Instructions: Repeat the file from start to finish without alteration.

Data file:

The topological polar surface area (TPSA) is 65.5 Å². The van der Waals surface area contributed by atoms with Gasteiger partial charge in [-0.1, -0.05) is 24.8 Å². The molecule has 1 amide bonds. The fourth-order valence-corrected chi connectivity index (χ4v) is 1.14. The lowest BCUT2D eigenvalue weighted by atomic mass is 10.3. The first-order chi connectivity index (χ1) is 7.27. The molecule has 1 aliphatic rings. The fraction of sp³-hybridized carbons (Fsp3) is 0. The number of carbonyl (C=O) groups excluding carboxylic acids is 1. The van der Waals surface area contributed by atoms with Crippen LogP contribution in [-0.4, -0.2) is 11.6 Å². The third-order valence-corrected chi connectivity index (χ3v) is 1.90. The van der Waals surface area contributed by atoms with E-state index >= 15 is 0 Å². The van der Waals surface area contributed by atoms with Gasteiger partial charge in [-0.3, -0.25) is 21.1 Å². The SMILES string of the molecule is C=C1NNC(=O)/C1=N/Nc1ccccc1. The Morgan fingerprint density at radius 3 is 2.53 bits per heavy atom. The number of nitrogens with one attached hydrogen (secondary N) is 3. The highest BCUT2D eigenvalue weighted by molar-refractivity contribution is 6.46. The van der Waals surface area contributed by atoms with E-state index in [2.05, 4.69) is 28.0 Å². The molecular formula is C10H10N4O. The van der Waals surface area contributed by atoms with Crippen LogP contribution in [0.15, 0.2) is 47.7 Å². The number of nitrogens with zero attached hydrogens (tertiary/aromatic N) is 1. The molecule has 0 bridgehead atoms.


The topological polar surface area (TPSA) is 65.5 Å². The van der Waals surface area contributed by atoms with Gasteiger partial charge in [-0.1, -0.05) is 24.8 Å². The molecule has 1 amide bonds. The fourth-order valence-corrected chi connectivity index (χ4v) is 1.14. The lowest BCUT2D eigenvalue weighted by atomic mass is 10.3. The first-order chi connectivity index (χ1) is 7.27. The molecule has 1 aliphatic rings. The fraction of sp³-hybridized carbons (Fsp3) is 0. The number of carbonyl (C=O) groups excluding carboxylic acids is 1. The van der Waals surface area contributed by atoms with Crippen LogP contribution in [-0.4, -0.2) is 11.6 Å². The third-order valence-corrected chi connectivity index (χ3v) is 1.90. The van der Waals surface area contributed by atoms with E-state index >= 15 is 0 Å². The van der Waals surface area contributed by atoms with Gasteiger partial charge in [-0.3, -0.25) is 21.1 Å². The SMILES string of the molecule is C=C1NNC(=O)/C1=N/Nc1ccccc1. The Morgan fingerprint density at radius 3 is 2.53 bits per heavy atom. The number of nitrogens with one attached hydrogen (secondary N) is 3. The highest BCUT2D eigenvalue weighted by molar-refractivity contribution is 6.46. The van der Waals surface area contributed by atoms with E-state index in [2.05, 4.69) is 28.0 Å². The molecular formula is C10H10N4O. The van der Waals surface area contributed by atoms with Crippen LogP contribution in [0.15, 0.2) is 47.7 Å². The number of nitrogens with zero attached hydrogens (tertiary/aromatic N) is 1. The molecule has 0 bridgehead atoms.